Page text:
salary of the employee
in the accounts
receivable department
(structure costs,
controllable in the
middle term) belongs to
the direct costs of the
accounting cost center,
but to the indirect
overhead costs of
products. $aterial costs
for highly refined parts
(product costs,
controllable in the long
term, because only one
supplier is available)
are direct costs of the
manufactured product.
'ool costs for a specific
customer order are
direct costs of that
order.
'he same three%dimensional way of thinking applies to the costs dependent on revenue.
Commissions, deductions from revenue, freight charges, those parts of the distribution costs
dependent on orders etc. 8 9ll these costs are no longer depend on the volume produced but
on sales%mi", sales volume and revenue, which means they need to be represented by a
detached cube (see diagram above).
:tructure of the product
,ecision accounting
:ales% 2
volume%
dependent
costs
proportional
costs 1
product costs
fi"ed
costs 1
structure costs
:hort%term
; < year
$id% = longterm
> < year
,irect costs
&ndirect costs
'racea%
bility of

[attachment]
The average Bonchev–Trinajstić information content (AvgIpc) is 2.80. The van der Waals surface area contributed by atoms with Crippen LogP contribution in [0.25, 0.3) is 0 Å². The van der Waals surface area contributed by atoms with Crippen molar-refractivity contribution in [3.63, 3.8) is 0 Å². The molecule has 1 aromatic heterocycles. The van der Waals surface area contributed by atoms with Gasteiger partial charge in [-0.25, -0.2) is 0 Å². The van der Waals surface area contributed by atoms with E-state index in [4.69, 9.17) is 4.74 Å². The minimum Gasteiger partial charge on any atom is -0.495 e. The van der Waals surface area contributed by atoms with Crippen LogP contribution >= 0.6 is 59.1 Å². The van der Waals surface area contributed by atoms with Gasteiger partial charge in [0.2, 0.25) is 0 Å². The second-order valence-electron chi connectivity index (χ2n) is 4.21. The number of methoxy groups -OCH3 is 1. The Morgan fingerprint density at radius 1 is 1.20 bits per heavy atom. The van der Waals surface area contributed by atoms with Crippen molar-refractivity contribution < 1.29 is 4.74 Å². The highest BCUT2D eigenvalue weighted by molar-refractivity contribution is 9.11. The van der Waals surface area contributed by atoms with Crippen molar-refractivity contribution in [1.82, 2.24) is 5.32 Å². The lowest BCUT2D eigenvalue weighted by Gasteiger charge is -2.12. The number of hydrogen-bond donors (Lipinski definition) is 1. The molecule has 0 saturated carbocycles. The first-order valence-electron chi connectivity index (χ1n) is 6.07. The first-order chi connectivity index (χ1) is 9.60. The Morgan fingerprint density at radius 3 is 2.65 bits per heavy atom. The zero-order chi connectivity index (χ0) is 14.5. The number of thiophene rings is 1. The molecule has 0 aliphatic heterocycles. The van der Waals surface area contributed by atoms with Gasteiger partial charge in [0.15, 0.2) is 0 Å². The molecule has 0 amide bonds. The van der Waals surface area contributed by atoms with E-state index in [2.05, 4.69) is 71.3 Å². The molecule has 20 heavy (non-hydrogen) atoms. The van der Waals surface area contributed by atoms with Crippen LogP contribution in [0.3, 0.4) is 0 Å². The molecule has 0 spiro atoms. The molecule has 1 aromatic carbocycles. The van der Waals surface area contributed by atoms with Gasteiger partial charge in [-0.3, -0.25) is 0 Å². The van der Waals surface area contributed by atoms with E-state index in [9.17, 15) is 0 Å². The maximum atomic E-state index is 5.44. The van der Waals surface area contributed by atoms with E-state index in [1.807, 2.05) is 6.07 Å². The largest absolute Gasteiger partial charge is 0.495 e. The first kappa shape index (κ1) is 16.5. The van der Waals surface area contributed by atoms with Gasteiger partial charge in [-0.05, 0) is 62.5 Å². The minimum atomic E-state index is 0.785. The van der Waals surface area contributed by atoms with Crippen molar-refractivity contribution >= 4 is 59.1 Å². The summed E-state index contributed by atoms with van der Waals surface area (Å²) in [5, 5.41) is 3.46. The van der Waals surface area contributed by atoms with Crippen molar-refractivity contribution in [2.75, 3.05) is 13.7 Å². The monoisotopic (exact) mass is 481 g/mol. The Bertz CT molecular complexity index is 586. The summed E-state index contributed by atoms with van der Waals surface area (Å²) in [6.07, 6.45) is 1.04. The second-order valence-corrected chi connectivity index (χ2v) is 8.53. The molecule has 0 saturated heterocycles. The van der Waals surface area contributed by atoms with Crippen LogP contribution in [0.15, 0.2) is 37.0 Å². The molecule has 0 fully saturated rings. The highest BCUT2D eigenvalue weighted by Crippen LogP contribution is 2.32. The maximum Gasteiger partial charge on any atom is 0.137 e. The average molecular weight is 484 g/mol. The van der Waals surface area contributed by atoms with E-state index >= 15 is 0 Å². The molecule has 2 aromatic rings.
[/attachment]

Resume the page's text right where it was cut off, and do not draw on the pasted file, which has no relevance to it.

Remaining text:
costs
Controllability of costs
)esponsibility accounting
Multidimensional contri$ution accounting
:ince the market is usually approached through different channels and, additionally not only
the products dimension is essential for strategic planning, there is now an increasing need
for a multidimensional presentation of a companys contribution margins. &t is therefore
necessary to be able to create multiple contribution accounts based on a business#s work
practices, procedures and philosophies. 'hese accounts should be structured according to
the relevant business dimensions such as sales areas, regions, distribution channels, fields
of application, customers# needs or strategic business units (:7*s).
:uch multidimensional contribution accounts are devised according to the principle that only
those structure costs are deducted in steps from the C$ &, which are unequivocally
assignable (by voucher) to the object in question. :o we have clear contribution targets, for
which managers are responsible, per sales area, profit center, distribution channel,
strategic business unit, etc. 7elow is an e"ample of a multidimensional contribution
account based on distribution channels
Distri$ution c+annel Retailers
product
group
?%ring%
binders
@%ring%
7inders
trading
goods
total
sales volume @#AAA <A#AAA
planned
prices
B.%% ?.%%
,iscounts %@AC %@AC BAC
net revenues D#AAA E@#AAA F#BAA ?F#BAA
prop. Costs E#G<? <E#GDA B#HHH @E#B?A
C$ & ?#ADH <D#A?A <#DE? @E#GHA
structure costs of the channel retailers <#BAA
C$ of the sales channel @@#?HA
Distri$ution c+annel 0+olesalers
net revenues <F#AAA EH#@HF %%% BE#@HF
prop. Costs F#D@D <?#DG< %%% @@#F<G
C$ & G#<F@ @<#EFH %%% EA#B?D
structure costs of the channel wholesalers <#@AA
C$ of the sales channel @G#E?D
Distri$ution c+annel Direct sales
net revenues @A#AAA H<#EEE F#BAA DD#DEE
prop. Costs F#D@D @<#?AB @#DE? E@#AHF